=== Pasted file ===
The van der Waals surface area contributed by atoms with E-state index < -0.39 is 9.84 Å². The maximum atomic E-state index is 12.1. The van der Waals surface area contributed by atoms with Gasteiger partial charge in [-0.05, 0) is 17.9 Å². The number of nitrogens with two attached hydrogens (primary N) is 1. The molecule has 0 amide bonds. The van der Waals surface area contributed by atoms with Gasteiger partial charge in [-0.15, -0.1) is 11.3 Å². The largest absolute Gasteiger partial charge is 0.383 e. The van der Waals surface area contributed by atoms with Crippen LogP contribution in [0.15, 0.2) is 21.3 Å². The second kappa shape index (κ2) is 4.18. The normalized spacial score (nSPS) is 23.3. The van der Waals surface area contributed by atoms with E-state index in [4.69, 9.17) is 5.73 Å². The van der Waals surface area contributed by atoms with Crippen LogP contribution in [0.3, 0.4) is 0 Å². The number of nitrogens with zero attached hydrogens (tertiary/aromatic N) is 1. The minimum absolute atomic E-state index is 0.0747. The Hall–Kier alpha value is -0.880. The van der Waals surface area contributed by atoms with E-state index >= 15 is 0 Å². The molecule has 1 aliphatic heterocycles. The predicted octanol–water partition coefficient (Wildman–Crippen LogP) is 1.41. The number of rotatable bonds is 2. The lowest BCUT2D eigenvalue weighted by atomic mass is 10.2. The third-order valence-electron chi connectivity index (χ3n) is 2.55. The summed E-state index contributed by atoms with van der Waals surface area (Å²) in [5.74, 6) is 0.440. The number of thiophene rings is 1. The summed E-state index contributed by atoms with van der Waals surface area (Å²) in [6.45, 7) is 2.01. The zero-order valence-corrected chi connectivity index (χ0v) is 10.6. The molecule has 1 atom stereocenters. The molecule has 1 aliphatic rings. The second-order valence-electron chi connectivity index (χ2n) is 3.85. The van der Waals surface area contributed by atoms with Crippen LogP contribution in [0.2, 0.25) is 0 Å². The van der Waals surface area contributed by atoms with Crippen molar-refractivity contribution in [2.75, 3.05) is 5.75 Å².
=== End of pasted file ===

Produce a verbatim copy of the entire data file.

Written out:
The van der Waals surface area contributed by atoms with E-state index < -0.39 is 9.84 Å². The maximum atomic E-state index is 12.1. The van der Waals surface area contributed by atoms with Gasteiger partial charge in [-0.05, 0) is 17.9 Å². The number of nitrogens with two attached hydrogens (primary N) is 1. The molecule has 0 amide bonds. The van der Waals surface area contributed by atoms with Gasteiger partial charge in [-0.15, -0.1) is 11.3 Å². The largest absolute Gasteiger partial charge is 0.383 e. The van der Waals surface area contributed by atoms with Crippen LogP contribution in [0.15, 0.2) is 21.3 Å². The second kappa shape index (κ2) is 4.18. The normalized spacial score (nSPS) is 23.3. The van der Waals surface area contributed by atoms with E-state index in [4.69, 9.17) is 5.73 Å². The van der Waals surface area contributed by atoms with Crippen LogP contribution in [0.3, 0.4) is 0 Å². The number of nitrogens with zero attached hydrogens (tertiary/aromatic N) is 1. The minimum absolute atomic E-state index is 0.0747. The Hall–Kier alpha value is -0.880. The van der Waals surface area contributed by atoms with E-state index >= 15 is 0 Å². The molecule has 1 aliphatic heterocycles. The predicted octanol–water partition coefficient (Wildman–Crippen LogP) is 1.41. The number of rotatable bonds is 2. The lowest BCUT2D eigenvalue weighted by atomic mass is 10.2. The third-order valence-electron chi connectivity index (χ3n) is 2.55. The summed E-state index contributed by atoms with van der Waals surface area (Å²) in [5.74, 6) is 0.440. The number of thiophene rings is 1. The summed E-state index contributed by atoms with van der Waals surface area (Å²) in [6.45, 7) is 2.01. The zero-order valence-corrected chi connectivity index (χ0v) is 10.6. The molecule has 1 atom stereocenters. The molecule has 1 aliphatic rings. The second-order valence-electron chi connectivity index (χ2n) is 3.85. The van der Waals surface area contributed by atoms with Crippen LogP contribution in [0.2, 0.25) is 0 Å². The van der Waals surface area contributed by atoms with Crippen molar-refractivity contribution in [2.75, 3.05) is 5.75 Å².